While bourbon production in Kentucky has seen a heightened demand in recent years, leaders in the industry say they are still being taxed unfairly, putting the state at a competitive disadvantage.
House Bill 5, sponsored by House Appropriations and Revenue Committee Chair Jason Petrie, would gradually decrease tax distillery’s pay on aging bourbon barrels.
The bourbon barrel tax taxes every barrel for every year it ages. No other manufacturer in Kentucky pays a state and local tax on its good during production.
In 2022, distilleries were taxed more than $33 million on their barrels.
In Monday’s House Appropriations and Revenue Committee meeting, Petrie said Kentucky now has less than 3% of all distilling permits across all 50 states, compared to 25% just ten years ago. He also stated Kentucky also now only has 128 of the 4,450 distilled spirits licensed operations, noting the importance of keeping the industry competitive and appealing to those looking to come to Kentucky.
The bill would begin to phase out the tax beginning in 2026, with the bourbon barrel tax being completely phased out by 2039.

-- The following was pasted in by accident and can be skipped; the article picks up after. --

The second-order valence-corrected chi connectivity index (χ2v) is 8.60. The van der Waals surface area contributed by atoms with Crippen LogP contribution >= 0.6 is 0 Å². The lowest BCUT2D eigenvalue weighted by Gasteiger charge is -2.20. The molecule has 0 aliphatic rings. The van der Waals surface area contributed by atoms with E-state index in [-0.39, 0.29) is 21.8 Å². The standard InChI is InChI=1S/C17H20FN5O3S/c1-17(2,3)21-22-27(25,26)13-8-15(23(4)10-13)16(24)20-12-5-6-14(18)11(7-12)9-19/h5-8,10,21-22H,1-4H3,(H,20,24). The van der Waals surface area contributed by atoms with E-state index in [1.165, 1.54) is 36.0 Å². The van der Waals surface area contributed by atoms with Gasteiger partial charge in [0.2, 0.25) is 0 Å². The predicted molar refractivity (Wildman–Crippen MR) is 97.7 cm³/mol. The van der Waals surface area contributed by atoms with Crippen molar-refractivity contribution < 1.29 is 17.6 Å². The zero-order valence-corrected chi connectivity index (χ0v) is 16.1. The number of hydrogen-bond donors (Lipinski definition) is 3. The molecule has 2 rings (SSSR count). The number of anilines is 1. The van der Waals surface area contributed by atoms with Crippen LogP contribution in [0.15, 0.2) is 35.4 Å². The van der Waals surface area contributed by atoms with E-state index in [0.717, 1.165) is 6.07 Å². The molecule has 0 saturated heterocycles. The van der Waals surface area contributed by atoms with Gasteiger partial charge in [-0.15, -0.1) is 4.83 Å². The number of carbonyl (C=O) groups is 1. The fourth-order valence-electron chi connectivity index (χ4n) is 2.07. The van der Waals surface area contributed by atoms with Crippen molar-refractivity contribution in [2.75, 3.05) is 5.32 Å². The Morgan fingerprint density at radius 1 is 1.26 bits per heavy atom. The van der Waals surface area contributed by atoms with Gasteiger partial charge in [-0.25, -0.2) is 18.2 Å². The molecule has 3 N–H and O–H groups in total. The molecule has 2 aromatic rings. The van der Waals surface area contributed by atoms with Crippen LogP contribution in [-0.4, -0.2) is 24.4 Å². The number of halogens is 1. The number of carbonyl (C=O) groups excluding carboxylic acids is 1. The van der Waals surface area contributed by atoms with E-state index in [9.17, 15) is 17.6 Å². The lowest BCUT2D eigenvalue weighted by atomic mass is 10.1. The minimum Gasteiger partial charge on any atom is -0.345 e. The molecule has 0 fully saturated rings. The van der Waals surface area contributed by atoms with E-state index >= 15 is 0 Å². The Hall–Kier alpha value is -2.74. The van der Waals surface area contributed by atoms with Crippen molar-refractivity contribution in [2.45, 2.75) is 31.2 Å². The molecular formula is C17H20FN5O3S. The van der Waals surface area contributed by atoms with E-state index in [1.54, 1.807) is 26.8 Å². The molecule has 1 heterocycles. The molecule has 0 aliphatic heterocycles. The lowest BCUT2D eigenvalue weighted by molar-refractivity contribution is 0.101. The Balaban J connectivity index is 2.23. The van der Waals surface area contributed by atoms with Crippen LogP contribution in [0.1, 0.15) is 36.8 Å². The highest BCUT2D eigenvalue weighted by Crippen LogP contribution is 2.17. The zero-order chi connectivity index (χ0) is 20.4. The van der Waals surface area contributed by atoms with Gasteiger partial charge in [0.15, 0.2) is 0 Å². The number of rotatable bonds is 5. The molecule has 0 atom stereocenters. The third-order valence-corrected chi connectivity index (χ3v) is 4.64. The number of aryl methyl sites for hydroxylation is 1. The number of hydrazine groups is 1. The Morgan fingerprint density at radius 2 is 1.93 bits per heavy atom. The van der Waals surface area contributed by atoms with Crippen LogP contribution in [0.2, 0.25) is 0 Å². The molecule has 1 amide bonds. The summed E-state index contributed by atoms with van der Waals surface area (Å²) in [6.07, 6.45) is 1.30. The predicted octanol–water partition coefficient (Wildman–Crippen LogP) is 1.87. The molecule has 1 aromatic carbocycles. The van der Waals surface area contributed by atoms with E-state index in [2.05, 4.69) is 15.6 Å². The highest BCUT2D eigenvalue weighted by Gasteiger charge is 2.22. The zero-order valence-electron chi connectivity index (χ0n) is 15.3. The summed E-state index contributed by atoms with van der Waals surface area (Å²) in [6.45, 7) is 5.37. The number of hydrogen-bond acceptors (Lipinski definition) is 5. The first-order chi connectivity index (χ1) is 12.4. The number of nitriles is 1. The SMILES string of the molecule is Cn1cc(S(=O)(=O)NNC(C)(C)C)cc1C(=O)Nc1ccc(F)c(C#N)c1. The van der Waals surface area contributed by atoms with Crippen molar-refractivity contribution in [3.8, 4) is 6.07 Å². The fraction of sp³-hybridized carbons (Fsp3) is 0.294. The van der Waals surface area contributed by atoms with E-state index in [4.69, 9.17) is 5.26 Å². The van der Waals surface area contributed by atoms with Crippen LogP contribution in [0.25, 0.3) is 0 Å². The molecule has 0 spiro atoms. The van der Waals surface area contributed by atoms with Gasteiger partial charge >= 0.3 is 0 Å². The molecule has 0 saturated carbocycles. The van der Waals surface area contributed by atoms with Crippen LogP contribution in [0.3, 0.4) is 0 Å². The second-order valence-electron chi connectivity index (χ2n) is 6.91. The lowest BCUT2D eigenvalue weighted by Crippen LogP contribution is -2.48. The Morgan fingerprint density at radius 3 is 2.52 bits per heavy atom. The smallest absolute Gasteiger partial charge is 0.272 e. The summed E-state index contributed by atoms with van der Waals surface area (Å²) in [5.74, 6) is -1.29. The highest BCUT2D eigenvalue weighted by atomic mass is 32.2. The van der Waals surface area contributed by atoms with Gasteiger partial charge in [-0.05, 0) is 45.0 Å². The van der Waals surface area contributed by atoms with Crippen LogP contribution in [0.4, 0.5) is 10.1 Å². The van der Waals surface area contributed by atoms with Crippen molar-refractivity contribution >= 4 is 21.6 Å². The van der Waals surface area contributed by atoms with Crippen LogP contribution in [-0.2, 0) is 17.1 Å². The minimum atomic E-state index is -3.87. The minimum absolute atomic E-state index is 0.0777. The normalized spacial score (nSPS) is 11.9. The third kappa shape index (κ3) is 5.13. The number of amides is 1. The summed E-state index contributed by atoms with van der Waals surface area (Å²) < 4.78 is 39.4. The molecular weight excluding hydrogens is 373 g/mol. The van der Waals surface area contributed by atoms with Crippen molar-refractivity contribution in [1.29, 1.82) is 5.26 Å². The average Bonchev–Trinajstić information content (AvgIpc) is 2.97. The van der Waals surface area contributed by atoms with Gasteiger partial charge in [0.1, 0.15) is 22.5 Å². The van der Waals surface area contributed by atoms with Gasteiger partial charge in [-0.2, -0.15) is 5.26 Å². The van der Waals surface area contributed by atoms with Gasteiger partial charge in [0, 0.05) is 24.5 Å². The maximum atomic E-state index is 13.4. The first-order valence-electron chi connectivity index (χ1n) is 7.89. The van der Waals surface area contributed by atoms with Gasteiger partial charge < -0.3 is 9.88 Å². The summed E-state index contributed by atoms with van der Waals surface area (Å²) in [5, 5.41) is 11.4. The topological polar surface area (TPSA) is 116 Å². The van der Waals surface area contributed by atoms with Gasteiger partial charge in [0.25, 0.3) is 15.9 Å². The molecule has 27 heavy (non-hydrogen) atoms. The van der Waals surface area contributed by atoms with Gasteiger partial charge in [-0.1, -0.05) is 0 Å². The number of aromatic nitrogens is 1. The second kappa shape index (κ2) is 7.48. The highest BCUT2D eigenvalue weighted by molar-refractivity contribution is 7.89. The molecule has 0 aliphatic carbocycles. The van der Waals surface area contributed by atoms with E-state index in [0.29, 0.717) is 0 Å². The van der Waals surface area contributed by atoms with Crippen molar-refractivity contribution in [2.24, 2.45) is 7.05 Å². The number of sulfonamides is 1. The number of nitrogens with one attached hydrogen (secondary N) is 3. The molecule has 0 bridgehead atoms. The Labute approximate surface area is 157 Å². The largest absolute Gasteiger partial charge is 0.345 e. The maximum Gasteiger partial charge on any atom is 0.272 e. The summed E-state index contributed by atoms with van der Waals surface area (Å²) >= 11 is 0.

Currently, the revenue collected through this tax goes to local governments. Many local officials testified in committee, expressing concerns about any lost revenue.
Petrie said the committee substitute adopted Monday would help with the transition by ensuring education funding in the SEEK formula is held harmless and other provisions focused on county, city, fire, and EMS officials and other concerns.
The committee also passed an amended version of House Bill 447 that dives deeper into the education funding piece of moving away from the tax.
House Bill 5 and House Bill 447 passed through committee and now move to the full House for a vote.